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Khezian Stairs
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This public article was written by astrangemann on 21 Jun 2021, 14:27.

[comments] Here's an article about something that should not be as complicated as it is, an article about stairs. Let me explain.

There are two words for stairs in Khezian: caté and cité. The former refers to stairs that go up from the speaker's point of view, and the latter refers to stairs that go down from the speaker's point of view. They're basically noun versions of the words 'upstairs' and 'downstairs.' Simple, right? Not quite.

But first off, where do my words for stairs come from? Ultimately, they come from the Proto-Western-Vaniuan words *ʒanto "above" and *ʒynto "below." By themselves, they became caṣ "up" and ciṣ "down" respectively, but verb forms also came out of them, cat "ascend" and cit "descend." It is these verb forms which gave rise to the words of the day, as -é "that which is" was suffixed onto the verbs, creating caté "that which ascends" and cité "that which descends," which then took on the meanings "stairs going up" and "stairs going down." And now that we have the words' origins, what do they imply?

Because of this "stairs going up" and "stairs going down" dichotomy, there arises a difference in thought. You may be familiar with the "the glass is half-full or half-empty" way of describing optimism and pessimism, so a similar principle can be applied to the stairs. Does a flight of stairs seem like it is going up or down if it is sideways to the viewer? The Khezid have two terms they use to classify people on this matter, those being catéluç, "stairs-going-up mind," meaning "optimist," and citéluç, "stairs-going-down mind," meaning "pessimist." This is because like in many other cultures, the Khezid see going up as going towards success, and going down as the opposite of that.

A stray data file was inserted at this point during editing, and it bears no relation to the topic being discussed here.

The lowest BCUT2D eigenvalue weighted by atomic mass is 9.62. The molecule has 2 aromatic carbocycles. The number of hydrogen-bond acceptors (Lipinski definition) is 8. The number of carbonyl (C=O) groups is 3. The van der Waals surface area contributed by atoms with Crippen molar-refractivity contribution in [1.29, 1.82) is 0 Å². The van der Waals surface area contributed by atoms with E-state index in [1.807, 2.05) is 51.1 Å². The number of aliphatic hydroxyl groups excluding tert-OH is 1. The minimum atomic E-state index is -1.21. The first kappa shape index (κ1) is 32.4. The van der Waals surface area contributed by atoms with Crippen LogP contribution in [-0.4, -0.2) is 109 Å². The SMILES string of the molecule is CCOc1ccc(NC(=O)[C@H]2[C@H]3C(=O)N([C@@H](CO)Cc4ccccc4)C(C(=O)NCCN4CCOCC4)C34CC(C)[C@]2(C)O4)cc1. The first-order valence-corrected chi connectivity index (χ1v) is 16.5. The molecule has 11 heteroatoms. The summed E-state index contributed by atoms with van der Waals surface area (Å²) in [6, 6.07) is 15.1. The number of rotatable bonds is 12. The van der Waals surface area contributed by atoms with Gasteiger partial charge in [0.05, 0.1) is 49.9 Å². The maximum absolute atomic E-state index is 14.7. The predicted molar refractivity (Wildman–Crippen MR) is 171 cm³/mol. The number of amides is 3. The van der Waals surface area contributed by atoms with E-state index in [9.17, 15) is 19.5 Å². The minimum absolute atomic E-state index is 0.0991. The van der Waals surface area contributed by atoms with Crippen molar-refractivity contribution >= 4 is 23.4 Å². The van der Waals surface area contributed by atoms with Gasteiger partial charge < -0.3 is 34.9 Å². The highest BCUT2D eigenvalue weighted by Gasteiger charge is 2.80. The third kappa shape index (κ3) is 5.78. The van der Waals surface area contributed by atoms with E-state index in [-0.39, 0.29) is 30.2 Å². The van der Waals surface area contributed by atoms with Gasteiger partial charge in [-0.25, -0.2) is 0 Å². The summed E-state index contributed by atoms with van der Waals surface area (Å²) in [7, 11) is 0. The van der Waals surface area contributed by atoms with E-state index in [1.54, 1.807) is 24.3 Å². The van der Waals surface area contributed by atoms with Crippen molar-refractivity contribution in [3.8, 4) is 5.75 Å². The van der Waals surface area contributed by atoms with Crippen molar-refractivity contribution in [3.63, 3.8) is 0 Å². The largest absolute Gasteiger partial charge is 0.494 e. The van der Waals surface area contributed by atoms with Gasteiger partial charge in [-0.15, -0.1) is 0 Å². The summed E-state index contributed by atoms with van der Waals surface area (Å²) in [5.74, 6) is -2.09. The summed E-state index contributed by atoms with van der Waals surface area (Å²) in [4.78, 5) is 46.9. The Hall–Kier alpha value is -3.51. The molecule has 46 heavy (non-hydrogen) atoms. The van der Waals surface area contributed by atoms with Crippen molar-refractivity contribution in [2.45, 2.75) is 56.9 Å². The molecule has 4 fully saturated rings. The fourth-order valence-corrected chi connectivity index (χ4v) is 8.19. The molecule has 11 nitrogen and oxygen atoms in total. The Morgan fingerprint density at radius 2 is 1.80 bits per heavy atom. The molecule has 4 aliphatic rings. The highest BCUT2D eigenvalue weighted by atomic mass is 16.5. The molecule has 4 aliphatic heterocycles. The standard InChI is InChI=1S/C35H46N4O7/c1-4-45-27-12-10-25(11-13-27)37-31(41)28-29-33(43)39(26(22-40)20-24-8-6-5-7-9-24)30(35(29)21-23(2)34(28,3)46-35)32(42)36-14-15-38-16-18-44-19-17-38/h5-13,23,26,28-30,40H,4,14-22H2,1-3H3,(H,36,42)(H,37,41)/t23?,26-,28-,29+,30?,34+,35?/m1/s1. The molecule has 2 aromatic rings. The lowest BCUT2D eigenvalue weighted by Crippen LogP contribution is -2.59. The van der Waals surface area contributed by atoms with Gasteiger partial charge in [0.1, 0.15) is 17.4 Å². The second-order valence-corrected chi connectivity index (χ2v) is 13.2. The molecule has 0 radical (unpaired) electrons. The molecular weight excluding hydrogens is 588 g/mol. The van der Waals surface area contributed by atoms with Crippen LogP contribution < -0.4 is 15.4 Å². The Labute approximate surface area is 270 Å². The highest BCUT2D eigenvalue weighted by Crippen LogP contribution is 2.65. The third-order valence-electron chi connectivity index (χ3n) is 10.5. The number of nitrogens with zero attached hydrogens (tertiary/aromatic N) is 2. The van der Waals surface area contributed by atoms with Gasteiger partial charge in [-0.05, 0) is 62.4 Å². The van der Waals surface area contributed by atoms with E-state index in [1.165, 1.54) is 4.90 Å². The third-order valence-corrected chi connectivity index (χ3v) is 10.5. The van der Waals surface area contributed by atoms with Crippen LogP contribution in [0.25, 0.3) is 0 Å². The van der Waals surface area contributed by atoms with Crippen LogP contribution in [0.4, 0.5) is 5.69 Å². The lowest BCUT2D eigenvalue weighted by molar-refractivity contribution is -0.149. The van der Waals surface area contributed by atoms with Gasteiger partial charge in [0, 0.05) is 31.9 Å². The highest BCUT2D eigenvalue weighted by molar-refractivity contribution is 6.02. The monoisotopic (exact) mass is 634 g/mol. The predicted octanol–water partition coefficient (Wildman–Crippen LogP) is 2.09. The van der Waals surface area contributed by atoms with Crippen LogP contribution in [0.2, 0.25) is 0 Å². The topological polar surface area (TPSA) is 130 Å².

But how about actually going up or down? How do you actually explain you're going upstairs or downstairs? Well, to say that, it's Fés ru e caté/cité "I go after a stairway (going up/down)." Notice how I said a though, because sometimes you go up or down multiple flights of stairs. So in Khezian, to say "I go up eighteen flights of stairs" means saying Fés ru civida catí.

Or, to refer to stairs in general, one could just say hafoha, but it's not as common and more often than not used for stairs in a stairway specifically, stepping stones, or just steps that someone takes. At least you can use it to say Tam bezida hafoha meṣ ha caté. "There are thirteen steps in this stairway (going up)."
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